in Learning, Reflection

Recent Learnings: Week of January 28, 2018

Overview and Inspiration

The last few days I’ve been thinking about a simpler way to document all the various forms of learning that I do. I firmly believe in the importance and power of lifelong learning, and constantly seek new knowledge so that I may share it with others. I’ve also struggled to come up with the best method of documenting my learning. Last May I decided I wanted to begin a learning log series, but found that I quickly fell behind.

I’ve decided to remove as many barriers as possible and to just start documenting the various things that I read/watch/do and then just add commentary as I have time. I think that the most effective method for this is to document as I encounter, or even to spend 30 minutes or so each morning writing about what I did the previous day/evening. Until I implement that, I’m going to cluster several things together into this post.

Learning: Week of January 28, 2018

I’m going to split this into two categories: video, which includes progress made in various courses as well as completed videos, and reading. In order to keep the momentum, I’m going to get started and then add reflection as I recall it. This is why a daily reflection would likely be a better method!

Videos and Courses

I’ve split this into isolated videos, which are single videos from sources such as YouTube, and progress made in online courses.

Isolated Videos

Gulp JS Crash Course – Traversy Media: This was the most impactful video I watched this past week. I’d long been wanting to get a better understanding of what Gulp JS is used for in modern web development and so I decided to watch a quick video that separated it from the other tooling it commonly is paired with. As such, I worked through a sample project creating a gulpfile.js and worked through each Gulp function. I understand Gulp’s uses and have been inspired to use it in a project.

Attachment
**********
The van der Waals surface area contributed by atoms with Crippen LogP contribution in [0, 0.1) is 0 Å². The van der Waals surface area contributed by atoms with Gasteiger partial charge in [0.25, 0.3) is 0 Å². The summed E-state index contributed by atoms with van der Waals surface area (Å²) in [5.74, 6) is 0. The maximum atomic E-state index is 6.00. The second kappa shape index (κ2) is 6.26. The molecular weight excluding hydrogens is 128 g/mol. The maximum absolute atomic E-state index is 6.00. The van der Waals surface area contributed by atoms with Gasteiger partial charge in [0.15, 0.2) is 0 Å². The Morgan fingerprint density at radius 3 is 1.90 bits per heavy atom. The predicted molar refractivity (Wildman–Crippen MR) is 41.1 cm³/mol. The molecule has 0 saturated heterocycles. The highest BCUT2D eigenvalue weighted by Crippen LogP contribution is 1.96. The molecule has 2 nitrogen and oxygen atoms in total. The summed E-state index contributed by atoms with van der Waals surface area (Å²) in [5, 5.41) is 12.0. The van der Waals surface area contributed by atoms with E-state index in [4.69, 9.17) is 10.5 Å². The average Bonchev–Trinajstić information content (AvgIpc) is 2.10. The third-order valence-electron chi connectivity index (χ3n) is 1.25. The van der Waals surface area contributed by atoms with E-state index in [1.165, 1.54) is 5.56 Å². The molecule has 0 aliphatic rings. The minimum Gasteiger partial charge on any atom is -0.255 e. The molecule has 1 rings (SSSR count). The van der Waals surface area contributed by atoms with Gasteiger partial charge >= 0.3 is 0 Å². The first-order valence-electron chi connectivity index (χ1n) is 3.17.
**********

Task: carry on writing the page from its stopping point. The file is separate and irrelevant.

I’ve recently been doing quite a lot of work with P5js (both personal exploration and content creation for the upcoming Digital Harbor Foundation Creative Programming course). As a result, and due to my recent success spinning up a subdomain for my Hugo notebook, I decided I wanted to make an equivalent sketchbook subdomain that would serve up various p5 sketches that I create. P5 sketch project folders include an index.html, a stylesheet, a sketch.js file and the p5 libraries. I figured that the best way to serve my sketches is to condense everything into a single sketch.html file and then link to each sketch on my sketchbook page. I decided to use Gulp to do this. I’ll document it once I finish it!

p5.js Workflow – Daniel Shiffman: This led me to another highly impactful video and tool that I discovered this week, the p5 manager tool developed by Chiun Hau You. This fantastic command line tool quickly generates p5 sketches. Anyone who has worked with p5 will instantly recognize the convenience that this provides! Hugely beneficial! I discovered this tool while watching the always fantastic Dan Shiffman series, Coding Train.

Online Course Progress

I constantly watch courses on both Lynda and Kadenze and I decided I want to start informally documenting my progress. Here’s a list of courses I’ve worked on: